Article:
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Jackie and Sami Csaniz chapter 4




chapters

Chapter 1: Background
Chapter 2: Sami's Studies in Special Education
Chapter 3: Sami's Childhood
Chapter 4: Family Involvement in Disability Organizations, Middle School Experiences (you are here)
Chapter 5: High School Experience, College
Chapter 6: Ongoing Support for Jackie, Personal Ambitions

transcript - entire interview

Jackie and Sami Csaniz Interview (Word)


transcript - current chapter

19:34:14:10 - 19:35:32:05

Lisa: So as best as you can recall, were your parents very involved with this extended disability community, when you all were growing up?

Sami: Like, what...

Lisa: Did they have sort of places to go for information or resources or to meet other parents?

Sami: Mm-hmm. I think the Down syndrome Interest Group of Delaware County. I remember that when I was very young, so I don't know if it started years before Jackie was born or around the same time as Jackie was born, because I just remember there was always parties we would go to and I could meet siblings of or kids that had other siblings that didn't have a disability so that was nice but it kind of, like, grew. I mean like we still saw them when I was like in middle school and everything but it was a lot different because you're middle school so you're not like that's cool. You know what I mean? Like you kind of think that's lame I don't want to go anymore and stuff like that but yeah they always had, they're friendly with a lot of people so I mean that's probably one of their, a lot of their best friends are people who have kids with Down syndrome.

19:35:33:00 - 19:36:22:05

Lisa: And you have talked about; in fact there was a photo in your album, of you swimming with Jackie at the Unified Games for Special Olympics and things like that. Did those experiences; were they generally good for you when you were growing up?

Sami: Oh, yeah, I loved it, I loved it because you got to meet so many people. I mean even now I'm still meeting new people by going to... we go to a sports camp every year but it's not, like, unified. I just go to be a coach but when I was younger it was fun because like I got to win a medal, and it was swimming, so, like, I like to swim so that was fun and we go to go to different places and compete and I don't know. It was a lot of fun and just always meeting people was fun too.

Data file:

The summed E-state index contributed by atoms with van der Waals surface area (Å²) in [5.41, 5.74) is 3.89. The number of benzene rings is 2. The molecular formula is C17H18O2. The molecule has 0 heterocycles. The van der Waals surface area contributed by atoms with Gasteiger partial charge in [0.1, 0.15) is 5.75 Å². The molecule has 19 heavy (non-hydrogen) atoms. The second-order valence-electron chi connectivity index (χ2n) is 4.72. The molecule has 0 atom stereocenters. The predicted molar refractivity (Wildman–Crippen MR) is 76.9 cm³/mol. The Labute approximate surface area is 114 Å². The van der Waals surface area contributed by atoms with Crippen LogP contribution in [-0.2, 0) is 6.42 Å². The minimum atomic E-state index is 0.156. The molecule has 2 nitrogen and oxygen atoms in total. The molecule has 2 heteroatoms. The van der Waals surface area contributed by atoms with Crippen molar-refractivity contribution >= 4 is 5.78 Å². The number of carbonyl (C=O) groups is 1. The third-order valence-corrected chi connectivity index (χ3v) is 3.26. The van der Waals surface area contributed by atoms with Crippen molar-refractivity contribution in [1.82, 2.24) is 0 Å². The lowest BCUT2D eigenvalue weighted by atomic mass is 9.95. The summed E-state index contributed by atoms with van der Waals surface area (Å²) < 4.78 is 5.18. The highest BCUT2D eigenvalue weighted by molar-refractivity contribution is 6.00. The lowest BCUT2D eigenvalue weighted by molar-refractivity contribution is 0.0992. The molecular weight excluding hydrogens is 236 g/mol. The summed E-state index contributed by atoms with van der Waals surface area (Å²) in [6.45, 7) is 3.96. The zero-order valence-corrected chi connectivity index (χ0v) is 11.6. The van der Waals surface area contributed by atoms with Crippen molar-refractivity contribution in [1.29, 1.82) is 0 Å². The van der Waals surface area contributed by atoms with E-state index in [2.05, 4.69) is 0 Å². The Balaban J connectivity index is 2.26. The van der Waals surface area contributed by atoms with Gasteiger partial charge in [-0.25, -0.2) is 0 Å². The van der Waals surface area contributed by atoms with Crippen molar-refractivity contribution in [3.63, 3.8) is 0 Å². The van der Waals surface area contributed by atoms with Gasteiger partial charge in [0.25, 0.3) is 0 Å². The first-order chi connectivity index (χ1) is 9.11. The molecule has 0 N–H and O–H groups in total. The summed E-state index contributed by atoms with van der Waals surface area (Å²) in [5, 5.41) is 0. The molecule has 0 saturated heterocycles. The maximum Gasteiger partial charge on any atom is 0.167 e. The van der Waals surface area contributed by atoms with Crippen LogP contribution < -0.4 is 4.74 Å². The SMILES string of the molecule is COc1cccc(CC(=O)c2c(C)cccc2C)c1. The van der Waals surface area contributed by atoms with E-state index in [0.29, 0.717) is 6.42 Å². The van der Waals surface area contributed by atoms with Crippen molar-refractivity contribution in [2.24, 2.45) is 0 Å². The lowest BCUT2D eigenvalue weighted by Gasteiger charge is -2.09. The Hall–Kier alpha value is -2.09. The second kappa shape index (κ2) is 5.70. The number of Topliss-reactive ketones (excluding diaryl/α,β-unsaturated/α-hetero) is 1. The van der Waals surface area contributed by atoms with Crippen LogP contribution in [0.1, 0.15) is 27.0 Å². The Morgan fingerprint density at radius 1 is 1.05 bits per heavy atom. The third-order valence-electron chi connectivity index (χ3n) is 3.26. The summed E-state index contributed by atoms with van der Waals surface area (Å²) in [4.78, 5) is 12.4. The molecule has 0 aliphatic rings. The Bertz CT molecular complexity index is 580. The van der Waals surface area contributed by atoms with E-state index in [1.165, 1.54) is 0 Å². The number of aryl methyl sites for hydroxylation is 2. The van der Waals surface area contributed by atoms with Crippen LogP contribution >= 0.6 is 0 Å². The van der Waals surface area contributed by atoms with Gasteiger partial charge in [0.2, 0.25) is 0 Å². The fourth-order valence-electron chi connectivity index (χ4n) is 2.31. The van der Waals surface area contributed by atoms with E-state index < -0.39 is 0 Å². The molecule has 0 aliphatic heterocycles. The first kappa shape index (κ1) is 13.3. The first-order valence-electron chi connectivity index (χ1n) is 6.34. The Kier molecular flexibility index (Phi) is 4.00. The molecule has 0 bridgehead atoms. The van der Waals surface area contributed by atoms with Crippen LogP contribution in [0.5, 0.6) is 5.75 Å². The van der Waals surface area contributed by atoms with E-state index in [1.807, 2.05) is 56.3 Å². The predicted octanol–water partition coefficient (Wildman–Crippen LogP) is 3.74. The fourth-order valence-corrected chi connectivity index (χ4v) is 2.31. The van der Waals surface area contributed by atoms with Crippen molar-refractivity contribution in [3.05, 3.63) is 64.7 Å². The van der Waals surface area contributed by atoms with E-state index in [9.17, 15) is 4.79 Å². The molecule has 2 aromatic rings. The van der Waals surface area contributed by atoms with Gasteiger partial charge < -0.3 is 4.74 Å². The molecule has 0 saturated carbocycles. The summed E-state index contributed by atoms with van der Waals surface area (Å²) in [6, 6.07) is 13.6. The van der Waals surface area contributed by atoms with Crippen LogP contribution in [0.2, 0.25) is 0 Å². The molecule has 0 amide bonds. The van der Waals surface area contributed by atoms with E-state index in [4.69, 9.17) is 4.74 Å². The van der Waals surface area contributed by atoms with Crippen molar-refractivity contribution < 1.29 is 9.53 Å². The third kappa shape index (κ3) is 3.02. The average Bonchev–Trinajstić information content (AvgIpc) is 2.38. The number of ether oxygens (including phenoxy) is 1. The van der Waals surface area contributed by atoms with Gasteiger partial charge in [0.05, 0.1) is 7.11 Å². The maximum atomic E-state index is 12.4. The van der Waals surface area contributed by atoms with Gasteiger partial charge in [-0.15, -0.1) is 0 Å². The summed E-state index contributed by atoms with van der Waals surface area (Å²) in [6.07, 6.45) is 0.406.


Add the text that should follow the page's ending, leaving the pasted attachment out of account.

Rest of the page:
19:36:50:25 - 19:38:56:20

Lisa: Can you tell me a little bit about how the experience changed going from elementary school to middle school? What was the sort of first indicator that it was different for you?

Sami: Well I guess we had two separate elementary schools so I kind of had a feeling that it was going to be rough just because everyone at our elementary school knew Jackie and knew who she was and knew what to expect from her and all that stuff but with the kids from the other elementary schools they didn't really know who she was and what Down Syndrome was or anything like that so it was like she was an easy target. And I kind of was too because I was very sensitive and so like you know I would see different things in the hallways and things like that. We also had a young man who had cerebral palsy in our school but he was in, and he went to Scenic as well so but he was a guy and like he played sports and stuff so and he like, I feel like Jackie was a little more sheltered. I think me and Katie were sheltered as well but he like would like curse and stuff so like kids would think he was cool and like Jackie didn't really curse. Not that cursing when you're in elementary school is cool but to other kids it is but so like I don't know. I feel like kids kind of accepted him more just because he was like a boy and he would kind of tell you off whereas Jackie would just kind of not really like she just, you could tell she was different. I mean the young man like used a walker and didn't really talk much but he had like a lot of friends that were I guess popular and Jackie not so much. So I really saw a difference there and just the way people treated me, kind of too.

19:38:57:15 - 19:40:34:20

Lisa: The way they treated you because you were Jackie's sister?

Sami: Yeah, because I was Jackie's sister.

Lisa: Can you give me an example of that Sami?